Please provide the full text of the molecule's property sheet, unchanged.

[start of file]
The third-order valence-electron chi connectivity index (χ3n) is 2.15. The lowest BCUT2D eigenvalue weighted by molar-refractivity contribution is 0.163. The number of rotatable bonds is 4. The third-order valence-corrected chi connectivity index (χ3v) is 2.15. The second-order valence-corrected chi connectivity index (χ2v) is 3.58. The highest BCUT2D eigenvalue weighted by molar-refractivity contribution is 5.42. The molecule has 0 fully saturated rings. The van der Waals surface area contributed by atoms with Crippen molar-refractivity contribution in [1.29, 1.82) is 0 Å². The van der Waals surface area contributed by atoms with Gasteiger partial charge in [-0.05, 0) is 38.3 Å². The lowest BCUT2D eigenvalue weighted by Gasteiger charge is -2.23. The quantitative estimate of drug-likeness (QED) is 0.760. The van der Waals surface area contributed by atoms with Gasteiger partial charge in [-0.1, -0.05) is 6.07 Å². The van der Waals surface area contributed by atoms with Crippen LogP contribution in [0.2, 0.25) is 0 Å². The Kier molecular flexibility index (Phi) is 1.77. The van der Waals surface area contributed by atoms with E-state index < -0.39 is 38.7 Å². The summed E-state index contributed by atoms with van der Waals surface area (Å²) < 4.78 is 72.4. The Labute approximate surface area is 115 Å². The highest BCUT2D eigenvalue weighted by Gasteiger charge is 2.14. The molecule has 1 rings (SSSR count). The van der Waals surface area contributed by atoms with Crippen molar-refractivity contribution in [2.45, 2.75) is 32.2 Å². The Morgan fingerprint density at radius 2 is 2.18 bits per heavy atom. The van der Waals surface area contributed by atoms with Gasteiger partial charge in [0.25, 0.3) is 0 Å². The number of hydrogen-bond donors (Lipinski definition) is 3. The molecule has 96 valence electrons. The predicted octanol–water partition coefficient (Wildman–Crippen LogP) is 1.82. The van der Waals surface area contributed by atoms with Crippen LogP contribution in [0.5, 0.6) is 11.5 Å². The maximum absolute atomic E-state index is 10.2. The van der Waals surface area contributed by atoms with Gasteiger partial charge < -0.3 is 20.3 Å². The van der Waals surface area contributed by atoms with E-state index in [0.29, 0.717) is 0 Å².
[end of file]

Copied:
The third-order valence-electron chi connectivity index (χ3n) is 2.15. The lowest BCUT2D eigenvalue weighted by molar-refractivity contribution is 0.163. The number of rotatable bonds is 4. The third-order valence-corrected chi connectivity index (χ3v) is 2.15. The second-order valence-corrected chi connectivity index (χ2v) is 3.58. The highest BCUT2D eigenvalue weighted by molar-refractivity contribution is 5.42. The molecule has 0 fully saturated rings. The van der Waals surface area contributed by atoms with Crippen molar-refractivity contribution in [1.29, 1.82) is 0 Å². The van der Waals surface area contributed by atoms with Gasteiger partial charge in [-0.05, 0) is 38.3 Å². The lowest BCUT2D eigenvalue weighted by Gasteiger charge is -2.23. The quantitative estimate of drug-likeness (QED) is 0.760. The van der Waals surface area contributed by atoms with Gasteiger partial charge in [-0.1, -0.05) is 6.07 Å². The van der Waals surface area contributed by atoms with Crippen LogP contribution in [0.2, 0.25) is 0 Å². The Kier molecular flexibility index (Phi) is 1.77. The van der Waals surface area contributed by atoms with E-state index < -0.39 is 38.7 Å². The summed E-state index contributed by atoms with van der Waals surface area (Å²) < 4.78 is 72.4. The Labute approximate surface area is 115 Å². The highest BCUT2D eigenvalue weighted by Gasteiger charge is 2.14. The molecule has 1 rings (SSSR count). The van der Waals surface area contributed by atoms with Crippen molar-refractivity contribution in [2.45, 2.75) is 32.2 Å². The Morgan fingerprint density at radius 2 is 2.18 bits per heavy atom. The van der Waals surface area contributed by atoms with Gasteiger partial charge in [0.25, 0.3) is 0 Å². The number of hydrogen-bond donors (Lipinski definition) is 3. The molecule has 96 valence electrons. The predicted octanol–water partition coefficient (Wildman–Crippen LogP) is 1.82. The van der Waals surface area contributed by atoms with Crippen LogP contribution in [0.5, 0.6) is 11.5 Å². The maximum absolute atomic E-state index is 10.2. The van der Waals surface area contributed by atoms with Gasteiger partial charge < -0.3 is 20.3 Å². The van der Waals surface area contributed by atoms with E-state index in [0.29, 0.717) is 0 Å².